Thursday, March 24, 2005

Advertising in the Apprentice UK

Last night in BBC2's "The Apprentice" the wannabes had to develop a short advertising campaign for one of Amstrad's new products. The product was a ten CD changer for £99 with the working title JB1000. It's difficult to understand in an age of small, portable MP3 players why the product would appeal to the mass market, especially given the design of the product, the size of the product, the levels of PC penetration in the UK and the huge increase in music downloading legal or not. In a very quick assessment of the market and the environment around the music player market I can only believe that the price would need to be the whole focus of the advertising campaign.

Before I comment on the programme I did search for the product on the Amstrad website and I could n't find it. If it is an actual product I think the Amstrad may have missed a trick, 60 minutes of product placement and all you can see is the video phone, although the phone always features several times (without seeing any video image) in the programme and that is the first product on the landing page.

One team produced a plausible effort with a tag line of "The Jukebox is back" the other team tried to sell two JB 1000's per household. Not surprisingly the team that fragmented into two cohorts; tried to sell two machines per household; used a print ad with product copy that needed a microscope to read; offered a TV advertisement with hardly any product shots and minimal visible product use ( music played but it was not clear that it could accept 10 CD's); and had an extremely embarrassing pitch - came second in the two horse race.

I was intrigued by the fact that we did not see all of the winning team's 20 second commercial, perhaps some copyright issue?

One thing was certain though neither group are yet ready to threaten the small, medium or large ad agencies, although the smooth leadership of Miriam's team and the calm professional presentation by James was very good indeed.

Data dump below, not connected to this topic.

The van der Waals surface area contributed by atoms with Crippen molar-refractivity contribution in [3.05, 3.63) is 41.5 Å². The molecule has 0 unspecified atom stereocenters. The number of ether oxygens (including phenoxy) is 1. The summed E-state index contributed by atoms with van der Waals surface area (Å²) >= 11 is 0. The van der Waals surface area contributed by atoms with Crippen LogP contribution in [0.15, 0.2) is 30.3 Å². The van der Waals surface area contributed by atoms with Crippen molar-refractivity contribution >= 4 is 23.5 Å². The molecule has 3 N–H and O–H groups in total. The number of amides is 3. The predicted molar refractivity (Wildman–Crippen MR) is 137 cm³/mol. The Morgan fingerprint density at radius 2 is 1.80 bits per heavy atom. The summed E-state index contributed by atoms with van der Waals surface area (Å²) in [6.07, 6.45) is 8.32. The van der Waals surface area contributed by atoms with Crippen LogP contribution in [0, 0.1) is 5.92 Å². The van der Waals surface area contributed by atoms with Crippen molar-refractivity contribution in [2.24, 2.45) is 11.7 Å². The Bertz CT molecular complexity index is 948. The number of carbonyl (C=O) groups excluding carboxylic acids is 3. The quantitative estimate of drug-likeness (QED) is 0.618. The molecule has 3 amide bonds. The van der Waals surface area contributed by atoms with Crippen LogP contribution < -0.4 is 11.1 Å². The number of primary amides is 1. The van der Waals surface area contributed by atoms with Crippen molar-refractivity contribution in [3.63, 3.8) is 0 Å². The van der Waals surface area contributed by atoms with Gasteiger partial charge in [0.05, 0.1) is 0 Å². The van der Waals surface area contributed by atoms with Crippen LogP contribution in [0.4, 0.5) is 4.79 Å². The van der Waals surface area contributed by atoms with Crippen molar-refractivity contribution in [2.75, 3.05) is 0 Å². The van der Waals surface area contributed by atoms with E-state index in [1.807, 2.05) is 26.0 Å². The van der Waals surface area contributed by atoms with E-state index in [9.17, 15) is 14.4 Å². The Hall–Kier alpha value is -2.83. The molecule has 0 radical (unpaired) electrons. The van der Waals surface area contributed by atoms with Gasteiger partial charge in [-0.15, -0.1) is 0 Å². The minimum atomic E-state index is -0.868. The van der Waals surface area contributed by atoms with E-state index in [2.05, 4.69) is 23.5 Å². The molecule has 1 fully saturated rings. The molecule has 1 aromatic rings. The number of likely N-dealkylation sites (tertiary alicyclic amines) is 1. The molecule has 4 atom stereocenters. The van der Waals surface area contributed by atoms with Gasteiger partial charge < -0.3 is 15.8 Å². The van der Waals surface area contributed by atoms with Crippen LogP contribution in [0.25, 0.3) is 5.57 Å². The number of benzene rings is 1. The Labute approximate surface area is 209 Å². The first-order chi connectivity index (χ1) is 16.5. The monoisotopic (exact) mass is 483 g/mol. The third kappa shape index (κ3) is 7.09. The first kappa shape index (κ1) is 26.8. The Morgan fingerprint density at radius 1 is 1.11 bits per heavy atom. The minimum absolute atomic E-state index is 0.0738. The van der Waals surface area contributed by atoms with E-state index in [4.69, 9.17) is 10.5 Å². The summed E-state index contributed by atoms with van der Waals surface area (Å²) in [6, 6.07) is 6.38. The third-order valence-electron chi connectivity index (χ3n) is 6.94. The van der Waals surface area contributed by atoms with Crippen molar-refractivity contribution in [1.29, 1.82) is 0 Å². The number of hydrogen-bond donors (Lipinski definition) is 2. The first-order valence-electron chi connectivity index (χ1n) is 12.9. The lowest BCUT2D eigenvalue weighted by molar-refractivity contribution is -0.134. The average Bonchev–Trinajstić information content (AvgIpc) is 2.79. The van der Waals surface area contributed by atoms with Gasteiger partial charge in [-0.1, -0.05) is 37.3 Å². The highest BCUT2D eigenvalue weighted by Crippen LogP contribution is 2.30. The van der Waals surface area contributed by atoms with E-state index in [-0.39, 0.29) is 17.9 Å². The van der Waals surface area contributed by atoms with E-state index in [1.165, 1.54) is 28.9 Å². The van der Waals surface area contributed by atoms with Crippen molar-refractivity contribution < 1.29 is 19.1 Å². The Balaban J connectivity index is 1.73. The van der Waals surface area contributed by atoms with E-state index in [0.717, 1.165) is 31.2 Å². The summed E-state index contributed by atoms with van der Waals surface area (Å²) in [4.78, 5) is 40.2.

This really is a fascinating programme because if someone had told me that I would be watching a job interview using role play on TV for 12 weeks I would have denied that it would happen.

Sir Alan Sugar is fantastic as the boss, and for the most cringe worthy moment of the week - Rachel's Dancing - I felt that Sir Alan made the right decision.

I did love the gag -
I've written books on advertising. ....................Cheque Books!

This was delivered with timing and in the bluff, pugnacious style of Sir Alan, a fabulous line.

It's definitely an idea I'd like to use in for a seminar task during the next academic year.


Anonymous said...

Interesting idea Andy - nice one to flatter Sugar

Anonymous said...

I'm glad that Rachel went due to her "mood board" effort which was an embarrasment considering she had a histroy in advertising.

I really do hope Saira is next do go she really doesn't seem to have a clue. I don't know if you saw the week before when she spent ages in her pitch talking about the team's "favourite colours" but it was cringeworthy!

Matt Davison

Tara Burghardt said...

I think that now we are seeing Alan playing the game too. He is beginning to base his decisions on who he wants as potential employees, he knows already.
Saira is a nightmare but I can see her in the frame to win, I think he likes her, she certainly has potential and spirit. The advertisement was truly diabolical - on a par with the awfulness of the mood board, and she is much less a team player than Rachel so I was slightly surprised that she managed, once again, to slip through the net. She has been extremely lucky to survive again and perhaps this is a way to reign her in - nothing worth having comes easy - and she is definately not progressing along the easy route....
Great TV, really interesting and relevant to my studies.

Anonymous said...

It's a very good show indeed, but that episode in particular seemed to highlight how advertising is perceived by the masses - a quick, 'cheap' (not in the monetary sense), and tacky tool for selling products.

Neither of those adverts would stand up in reality. 'The Jukebox is back' was indeed a nice line, but completely camped up by the team in question. Sir Alan did little to bolster Advertising's reputation with his cheque book line. All in all a pretty negative glimpse of the world of Advertising from the programme.
Keith Andrew

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